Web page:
Downton Abbey Sets and Costumes Revisited

From the floor-length dresses and corsets of the Edwardian era to the beaded dresses of the Roaring Twenties, for those with a keen eye, the evolution of fashion as a mirror of societal changes was an integral part of the period drama, Downton Abbey.

The series ran for six seasons and focused on the lives of a fictional aristocratic family and its servants living in a country estate in northern England, covering the period from 1912 to 1926. Fans of the TV show can now immerse themselves in its décor, props and costumes with the opening of “Downton Abbey: the Exhibition” in Singapore, the first stop of what is planned as a multi-year touring exhibition.

Downtown Abbey The exhibition

From Mrs. Patmore’s busy kitchen to the glamorous state rooms, the exhibition reconstructs some of the series’ most recognizable sets, peppered with original props that highlight the innovations of the time (such as the telephones) and costumes worn by the various characters.

Prior to World War I, women were still constrained by corsets that aimed to shape them to fit a perceived ‘ideal’ of a tiny waist and uplifted bosom. From morning dresses, to tea dresses and evening gowns, aristocratic ladies might change outfits up to seven times a day to suit various activities.

During the war, women took on increasing roles as the men were sent to the front, and skirts started to become looser, helm lines rose to the ankle (due in part to the shortage of fabric) while heavy corsetry was relaxed to allow them to be more physically active. These changes are reflected in some of the outfits worn in season 2 and on show at the exhibition.

“The war changed things for women and the clothes they were wearing before the war where no longer appropriate. Some older women clung on to the fashion of their youth, but for young women their lives had changed and they needed more flexibility and needed to get around to different jobs. Habits also changed, the shape of the day changed,” remarks show creator Julian Fellowes.

By the 1920s hemlines had risen from ankle to mid-calf length, bringing attention to legs and shoes. Women started wearing tailored suits with matching jacket and skirt (an outfit of choice, in the series, for Lady Mary), along with tied scarves and cloche hats, and without corsets highlighting waists, dresses become looser with tiered layers or dropped waistlines and a boxy silhouette. “We started wearing corsets, but as the series evolved, the clothes became more practical,” recalls Laura Carmichael, who played Lady Edith.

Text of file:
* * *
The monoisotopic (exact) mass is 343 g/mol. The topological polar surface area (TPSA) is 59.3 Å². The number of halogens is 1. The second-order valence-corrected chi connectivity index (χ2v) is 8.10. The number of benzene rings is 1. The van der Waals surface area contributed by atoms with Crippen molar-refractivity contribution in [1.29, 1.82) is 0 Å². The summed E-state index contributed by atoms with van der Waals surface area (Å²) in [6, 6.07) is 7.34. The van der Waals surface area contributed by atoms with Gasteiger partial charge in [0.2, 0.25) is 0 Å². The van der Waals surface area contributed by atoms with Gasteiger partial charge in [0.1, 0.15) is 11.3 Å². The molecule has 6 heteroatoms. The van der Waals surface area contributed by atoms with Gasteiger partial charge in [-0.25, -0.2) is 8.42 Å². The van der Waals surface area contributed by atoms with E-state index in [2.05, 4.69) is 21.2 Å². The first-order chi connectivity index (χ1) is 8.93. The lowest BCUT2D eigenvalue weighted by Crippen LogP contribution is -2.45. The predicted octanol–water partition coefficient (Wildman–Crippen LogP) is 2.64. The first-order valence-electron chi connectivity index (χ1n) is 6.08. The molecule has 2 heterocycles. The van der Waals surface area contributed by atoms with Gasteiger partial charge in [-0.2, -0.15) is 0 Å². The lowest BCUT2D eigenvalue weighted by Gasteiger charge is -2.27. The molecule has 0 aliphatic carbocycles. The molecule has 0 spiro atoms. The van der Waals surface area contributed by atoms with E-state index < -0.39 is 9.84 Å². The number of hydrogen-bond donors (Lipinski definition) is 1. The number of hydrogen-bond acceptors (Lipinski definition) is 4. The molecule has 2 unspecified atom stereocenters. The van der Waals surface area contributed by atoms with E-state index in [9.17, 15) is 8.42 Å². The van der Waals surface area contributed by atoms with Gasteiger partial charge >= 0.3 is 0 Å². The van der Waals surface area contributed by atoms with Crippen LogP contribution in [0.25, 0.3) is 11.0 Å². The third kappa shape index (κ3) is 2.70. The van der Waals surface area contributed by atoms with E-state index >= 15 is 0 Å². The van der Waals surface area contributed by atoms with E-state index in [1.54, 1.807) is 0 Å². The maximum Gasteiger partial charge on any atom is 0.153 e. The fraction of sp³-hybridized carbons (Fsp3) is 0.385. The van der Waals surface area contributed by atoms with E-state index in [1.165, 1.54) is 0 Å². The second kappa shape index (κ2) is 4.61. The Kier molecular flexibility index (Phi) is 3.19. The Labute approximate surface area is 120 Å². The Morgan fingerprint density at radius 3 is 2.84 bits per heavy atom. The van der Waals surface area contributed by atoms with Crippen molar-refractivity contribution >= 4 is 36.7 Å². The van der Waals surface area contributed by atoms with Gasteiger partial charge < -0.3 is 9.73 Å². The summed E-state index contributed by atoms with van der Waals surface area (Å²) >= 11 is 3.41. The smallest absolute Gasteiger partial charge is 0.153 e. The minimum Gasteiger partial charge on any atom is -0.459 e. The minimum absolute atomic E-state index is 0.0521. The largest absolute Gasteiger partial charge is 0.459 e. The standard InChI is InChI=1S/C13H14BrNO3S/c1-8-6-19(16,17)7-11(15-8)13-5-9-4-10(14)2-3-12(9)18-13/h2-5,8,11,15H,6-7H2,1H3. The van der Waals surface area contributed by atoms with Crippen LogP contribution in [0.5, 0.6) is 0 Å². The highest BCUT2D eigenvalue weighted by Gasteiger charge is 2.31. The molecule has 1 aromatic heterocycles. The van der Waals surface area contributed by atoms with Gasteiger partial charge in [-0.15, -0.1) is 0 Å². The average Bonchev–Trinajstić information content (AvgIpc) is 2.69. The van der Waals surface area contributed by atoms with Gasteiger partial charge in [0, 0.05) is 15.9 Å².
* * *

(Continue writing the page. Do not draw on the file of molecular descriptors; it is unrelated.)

The exhibition includes some of the more iconic outfits of the show, such as a daring pair of blue silk harem pants worn by the rebellious Lady Sybil Crawley (played by Jessica Brown Findlay), a beautiful pink dress with flower applique worn by Lady Rose (played by Lily James) for her presentation at court and a velvet coast richly embellished with fabric flowers that Lady Grantham (played by Elizabeth McGovern) reluctantly lent to her housekeeper Mrs. Hughes (played by Phyllis Logan) for her wedding.

Also presented are several of the wedding dresses worn during the series, including Lady Mary’s first wedding gown, an apricot chiffon long-sleeved dress with beaded lace tabard overlay and ruched lame sash and her second, a cream textured silk wedding dress with dropped waist, knife pleat skirt and matching jacket with vintage lace trim paneling, as well as Lady Edith’s ivory satin dress with hip gathered and long chiffon sleeves (based on a similar Lanvin design of the period) worn at her first wedding, while a simpler dress worn at her second — a staple for the series — is also on show.

The exhibition also highlights changes in hairstyles and hats that took place around the period, plus a look at the plainer attire of the working class, though the uniforms of the household help were still very codified (ladies’ maids for example would change apron style for the evening service).

The exhibition is “a clever mixture of the show and history,” noted Fellowes, “We’re looking at a way of life that is largely gone now, and I think there is something rather curious in being able to peer inside that and remember.”